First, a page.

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    I think given that witnesses have reported the man shouting 'kill all Muslims' and saying that he wanted police to shoot him now he had 'done his job' it's a fair assumption. It's not really possible to police this stuff either, if someone wants to kill others they will find a way there are plenty of things everyone has access to (such as vehicles) which can be used.
     
  13. Benito

    Benito edgelord

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    Just a crazy man.
     
  14. TomPNE94

    TomPNE94 Big Mak Fan Staff Member Moderator

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    Yep, same as Salman Abedi and the three c*** in London a couple of weeks ago.
     
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  15. Stringy

    Stringy Active Member

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    Wow, only thirteen responses so far on this forum to a terror attack. I would like to see comparative statistics for how attacks of similar scale - i.e. Westminster were doing after the same amount of time.

    It seems very low.

    I feel sickened by this, by the way. This doesn't feel like a terrorist attack to me, this feels like a hate crime against a minority group, which can be extremely dangerous if it is interpreted by anyone as a precedent rather than senseless violence committed by an extremist. It's the lack of outrage from the general public that I am finding quite terrifying.
     
    Last edited: Jun 19, 2017
  16. Blitzballer

    Blitzballer Site Supporter Site Supporter

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    Is this the same mosque that has been a hotbed for Islamic extremism. Sure I've seen it in the news previously.
    Not defending this prick btw
     
  17. I mean it is a lot smaller in scale tbf, one death of a man who might well have died of a pre-existing condition.
     
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  18. Ian_Wrexham

    Ian_Wrexham Well-Known Member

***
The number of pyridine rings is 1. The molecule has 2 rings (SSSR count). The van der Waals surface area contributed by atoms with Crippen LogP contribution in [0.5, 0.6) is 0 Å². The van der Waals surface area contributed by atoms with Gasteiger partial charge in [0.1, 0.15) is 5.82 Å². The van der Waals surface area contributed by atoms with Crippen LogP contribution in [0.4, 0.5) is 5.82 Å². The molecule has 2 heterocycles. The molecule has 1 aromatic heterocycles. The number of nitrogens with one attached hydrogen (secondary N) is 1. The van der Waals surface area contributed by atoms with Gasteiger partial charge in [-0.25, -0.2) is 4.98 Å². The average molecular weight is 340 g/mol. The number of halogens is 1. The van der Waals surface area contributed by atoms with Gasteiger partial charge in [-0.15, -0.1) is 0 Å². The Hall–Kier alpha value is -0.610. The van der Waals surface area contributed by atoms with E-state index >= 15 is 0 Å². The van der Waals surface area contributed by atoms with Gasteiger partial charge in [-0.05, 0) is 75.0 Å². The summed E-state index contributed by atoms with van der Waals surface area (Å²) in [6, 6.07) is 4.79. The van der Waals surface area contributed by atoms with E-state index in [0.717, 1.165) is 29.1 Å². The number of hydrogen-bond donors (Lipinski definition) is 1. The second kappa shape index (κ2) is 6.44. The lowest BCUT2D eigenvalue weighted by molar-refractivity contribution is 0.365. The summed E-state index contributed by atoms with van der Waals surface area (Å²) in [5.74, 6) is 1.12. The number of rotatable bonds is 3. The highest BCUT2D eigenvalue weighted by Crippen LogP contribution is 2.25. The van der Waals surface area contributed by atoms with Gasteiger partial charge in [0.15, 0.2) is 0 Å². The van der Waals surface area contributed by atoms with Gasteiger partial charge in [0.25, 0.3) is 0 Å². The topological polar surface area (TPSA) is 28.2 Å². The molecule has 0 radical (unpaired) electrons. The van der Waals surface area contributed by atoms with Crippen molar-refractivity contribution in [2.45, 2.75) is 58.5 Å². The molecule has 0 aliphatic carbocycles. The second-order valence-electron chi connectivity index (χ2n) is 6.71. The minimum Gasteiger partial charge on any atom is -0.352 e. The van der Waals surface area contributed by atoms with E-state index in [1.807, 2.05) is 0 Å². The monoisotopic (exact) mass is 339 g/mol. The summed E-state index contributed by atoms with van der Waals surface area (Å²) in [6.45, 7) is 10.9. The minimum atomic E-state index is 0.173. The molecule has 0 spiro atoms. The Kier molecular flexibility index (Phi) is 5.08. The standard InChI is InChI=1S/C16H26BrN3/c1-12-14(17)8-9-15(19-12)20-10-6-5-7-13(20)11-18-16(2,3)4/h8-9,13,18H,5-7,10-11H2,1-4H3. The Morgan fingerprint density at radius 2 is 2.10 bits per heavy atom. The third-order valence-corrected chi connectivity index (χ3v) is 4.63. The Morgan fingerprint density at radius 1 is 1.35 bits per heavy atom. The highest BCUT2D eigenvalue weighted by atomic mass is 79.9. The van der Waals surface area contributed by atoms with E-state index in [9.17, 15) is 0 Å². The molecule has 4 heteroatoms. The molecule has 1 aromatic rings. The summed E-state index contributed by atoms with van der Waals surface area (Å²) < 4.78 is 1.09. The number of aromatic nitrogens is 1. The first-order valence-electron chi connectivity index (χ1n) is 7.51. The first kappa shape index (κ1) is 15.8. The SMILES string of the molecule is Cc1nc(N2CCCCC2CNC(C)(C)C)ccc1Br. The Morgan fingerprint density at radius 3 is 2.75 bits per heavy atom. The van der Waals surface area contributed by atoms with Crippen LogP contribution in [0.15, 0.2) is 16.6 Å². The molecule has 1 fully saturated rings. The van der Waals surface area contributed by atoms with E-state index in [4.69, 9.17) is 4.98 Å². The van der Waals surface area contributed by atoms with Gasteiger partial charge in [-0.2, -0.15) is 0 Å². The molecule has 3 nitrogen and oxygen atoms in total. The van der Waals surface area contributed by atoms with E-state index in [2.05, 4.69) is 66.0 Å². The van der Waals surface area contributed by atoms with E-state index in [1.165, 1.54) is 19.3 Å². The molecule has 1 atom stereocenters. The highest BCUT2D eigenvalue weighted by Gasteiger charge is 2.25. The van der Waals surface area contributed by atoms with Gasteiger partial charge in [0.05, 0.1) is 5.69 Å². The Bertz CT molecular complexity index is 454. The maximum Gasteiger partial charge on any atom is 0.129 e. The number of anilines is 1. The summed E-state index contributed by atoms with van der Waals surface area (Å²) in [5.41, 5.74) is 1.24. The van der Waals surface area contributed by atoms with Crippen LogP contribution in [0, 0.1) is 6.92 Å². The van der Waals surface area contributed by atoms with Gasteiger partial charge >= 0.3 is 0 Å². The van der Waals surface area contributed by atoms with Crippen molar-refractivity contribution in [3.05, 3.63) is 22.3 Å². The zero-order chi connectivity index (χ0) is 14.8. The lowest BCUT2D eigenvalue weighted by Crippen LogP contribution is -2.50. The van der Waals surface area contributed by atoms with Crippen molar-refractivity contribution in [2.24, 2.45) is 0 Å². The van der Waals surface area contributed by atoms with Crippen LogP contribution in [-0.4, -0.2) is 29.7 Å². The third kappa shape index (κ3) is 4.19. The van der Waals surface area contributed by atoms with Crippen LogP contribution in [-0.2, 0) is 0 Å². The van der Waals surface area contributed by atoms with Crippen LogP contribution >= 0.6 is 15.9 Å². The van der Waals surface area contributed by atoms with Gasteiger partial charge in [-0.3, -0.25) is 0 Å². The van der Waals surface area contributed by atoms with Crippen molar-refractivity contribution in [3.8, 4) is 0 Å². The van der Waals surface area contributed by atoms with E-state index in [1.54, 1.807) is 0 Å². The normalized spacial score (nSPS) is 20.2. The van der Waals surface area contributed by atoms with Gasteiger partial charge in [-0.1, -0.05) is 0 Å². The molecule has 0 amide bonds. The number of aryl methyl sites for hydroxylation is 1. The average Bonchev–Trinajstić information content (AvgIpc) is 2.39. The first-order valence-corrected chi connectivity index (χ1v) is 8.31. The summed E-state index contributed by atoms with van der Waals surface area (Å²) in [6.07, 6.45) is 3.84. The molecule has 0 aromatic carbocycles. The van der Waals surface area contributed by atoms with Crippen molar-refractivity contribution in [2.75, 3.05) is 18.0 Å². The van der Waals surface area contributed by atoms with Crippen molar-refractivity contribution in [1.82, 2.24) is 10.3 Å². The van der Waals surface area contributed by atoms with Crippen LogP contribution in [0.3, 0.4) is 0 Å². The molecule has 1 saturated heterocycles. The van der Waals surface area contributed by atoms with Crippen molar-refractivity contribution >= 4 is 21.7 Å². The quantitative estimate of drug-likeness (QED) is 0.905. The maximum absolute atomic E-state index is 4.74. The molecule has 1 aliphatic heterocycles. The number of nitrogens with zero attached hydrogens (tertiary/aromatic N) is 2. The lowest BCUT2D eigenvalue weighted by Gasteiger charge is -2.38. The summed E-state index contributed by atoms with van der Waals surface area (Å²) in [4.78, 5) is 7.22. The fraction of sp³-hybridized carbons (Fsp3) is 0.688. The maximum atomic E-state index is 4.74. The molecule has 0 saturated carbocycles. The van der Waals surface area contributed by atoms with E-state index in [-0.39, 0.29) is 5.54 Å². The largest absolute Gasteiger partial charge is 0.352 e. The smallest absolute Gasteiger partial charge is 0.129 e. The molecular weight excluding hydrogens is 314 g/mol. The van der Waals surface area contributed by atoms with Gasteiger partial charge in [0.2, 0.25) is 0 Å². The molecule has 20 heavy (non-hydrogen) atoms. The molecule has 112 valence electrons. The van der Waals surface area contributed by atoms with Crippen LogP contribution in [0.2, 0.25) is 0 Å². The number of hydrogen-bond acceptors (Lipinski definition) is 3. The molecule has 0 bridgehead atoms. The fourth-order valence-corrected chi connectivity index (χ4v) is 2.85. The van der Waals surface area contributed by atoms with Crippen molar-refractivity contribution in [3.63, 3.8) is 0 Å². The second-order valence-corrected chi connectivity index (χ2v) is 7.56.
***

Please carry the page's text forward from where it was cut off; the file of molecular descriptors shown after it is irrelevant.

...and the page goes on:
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    "Terrorism" and "hate crime" are questions of framing though? The motive of terrorism is to terrorise the people you hate which is also the motive of hate crime.

    That said, I'm pretty ambivalent about labelling far-right racist violence as terrorism because I'm not sure what purpose that achieves. Part of the reason seems to be an attempt to disassociate non-state racist violence from police and state violence.

    The attacks at London Bridge, and Manchester and Westminster were interpreted as an attack on "us" by an "other". Whereas the Finsbury Park Mosque attack cannot be reduced to such a binary. It would seem inappropriate to light up the Brandenburg Gate in the Union Jack to commemorate last night's victim when that's likely the standard of their killer. There's no (implied) homogeneous "us" to fearlessly carry on our daily lives when it's clear that "we" are not the people intended to be in fear of our lives.

    In the same way that it's not terrorism when the British military action blows up 200 Iraqi civilians, or when the police round up dozens of entirely innocent muslims there's a deeply uncomfortable sense that these actions are carried out in "our" name. Perhaps it seems weird to extend solidarity to a group of people that, in other circumstances, "we" are happy to subject to horrific racist violence at the hands of the state.